I Dissolved My Body (But Kept My Ego) at a Meditation Retreat

I just got back from ten days at a meditation retreat. Vipassana is the style. The idea is, you observe your physical sensations very carefully, going over each part of the body, hour after hour, day after day. 

No matter what sensations you experience, pleasant, unpleasant, hellish, sensual, short, fast, hard, soft, you maintain perfect equanimity. That is, you tell your mind to chill out no matter what it encounters. In theory you’ll reprogram yourself to stop developing “cravings and aversions” – the twin devils of Buddhism – thereby liberating yourself and enjoying a life (or lifetimes) of profound happiness.

There I am, sitting, squatting, kneeling, trying all different manner of posture, to trace all my body's bits. I experience the usual sensations, e.g. back pain, itches, eye twitching and cold feet, but then another phenomenon appears: a buzzing energy around my scalp. Then around my neck. Then large swaths of my body. Feels like a million billion tiny particles jumping on my skin.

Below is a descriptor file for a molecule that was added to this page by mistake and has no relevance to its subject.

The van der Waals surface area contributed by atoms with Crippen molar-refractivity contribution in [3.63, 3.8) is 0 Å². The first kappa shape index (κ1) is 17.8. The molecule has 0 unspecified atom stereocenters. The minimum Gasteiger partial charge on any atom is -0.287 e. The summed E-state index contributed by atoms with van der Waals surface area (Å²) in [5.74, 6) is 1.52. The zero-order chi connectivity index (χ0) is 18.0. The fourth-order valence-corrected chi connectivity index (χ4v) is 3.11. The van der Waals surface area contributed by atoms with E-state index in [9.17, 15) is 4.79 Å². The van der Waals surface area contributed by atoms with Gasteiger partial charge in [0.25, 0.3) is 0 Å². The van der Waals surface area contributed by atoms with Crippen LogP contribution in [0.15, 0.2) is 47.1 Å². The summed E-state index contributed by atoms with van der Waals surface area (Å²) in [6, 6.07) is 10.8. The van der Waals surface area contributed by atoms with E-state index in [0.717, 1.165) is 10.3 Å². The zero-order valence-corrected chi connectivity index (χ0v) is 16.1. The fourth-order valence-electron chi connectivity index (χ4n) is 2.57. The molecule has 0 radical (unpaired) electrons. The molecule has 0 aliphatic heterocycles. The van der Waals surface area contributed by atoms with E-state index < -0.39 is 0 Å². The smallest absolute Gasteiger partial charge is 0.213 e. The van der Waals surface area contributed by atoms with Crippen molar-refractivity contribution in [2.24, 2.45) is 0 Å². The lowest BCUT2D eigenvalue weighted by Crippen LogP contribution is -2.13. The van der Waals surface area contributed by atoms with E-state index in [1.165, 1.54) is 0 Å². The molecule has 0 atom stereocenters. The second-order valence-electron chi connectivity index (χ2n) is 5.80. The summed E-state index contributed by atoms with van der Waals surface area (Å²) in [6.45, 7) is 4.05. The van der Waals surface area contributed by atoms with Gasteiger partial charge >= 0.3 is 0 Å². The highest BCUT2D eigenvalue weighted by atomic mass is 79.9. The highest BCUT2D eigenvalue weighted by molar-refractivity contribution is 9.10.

I get excited. You’re not supposed to get excited, the assistant teacher reminds me during a check in. You’re supposed to remain equanimous. Well, I’m excited anyway, and I tell him that we shouldn’t tell ourselves how to feel. To which he responds, oh so simply, “Come back to the sensations. Remember your equanimity.”

I feel this buzz over my whole body. Not just around my body, but within it, too. Inside my legs, my arms, my chest. On the last day, on the last mediation, it happens: my body dissolves, top to bottom.

I’m nothing but vibrations. Just vibrations. No I to speak of, actually.

I pass my awareness, an awareness that seems beyond me, over this mass of particles that once was my body. All the way down, all the way up. I feel so damn blissed out. I confess my bliss to the teacher. He says, calmly, “Bring it back to the breath. Doesn’t sound like you were able to maintain your equanimity.”

But didn’t I just get enlightened? I mean, I experienced an awareness that wasn’t mine flushing through my non-existent body.

Isn’t that awesome?

In my mind, as I write this, I can hear the teacher saying, “The only yardstick of progress is equanimity.” I need to get over myself, even if there’s no I to get over. In the words of the master, venerable SN Goenka, whose death five years ago did not prevent him from presiding over the course via video: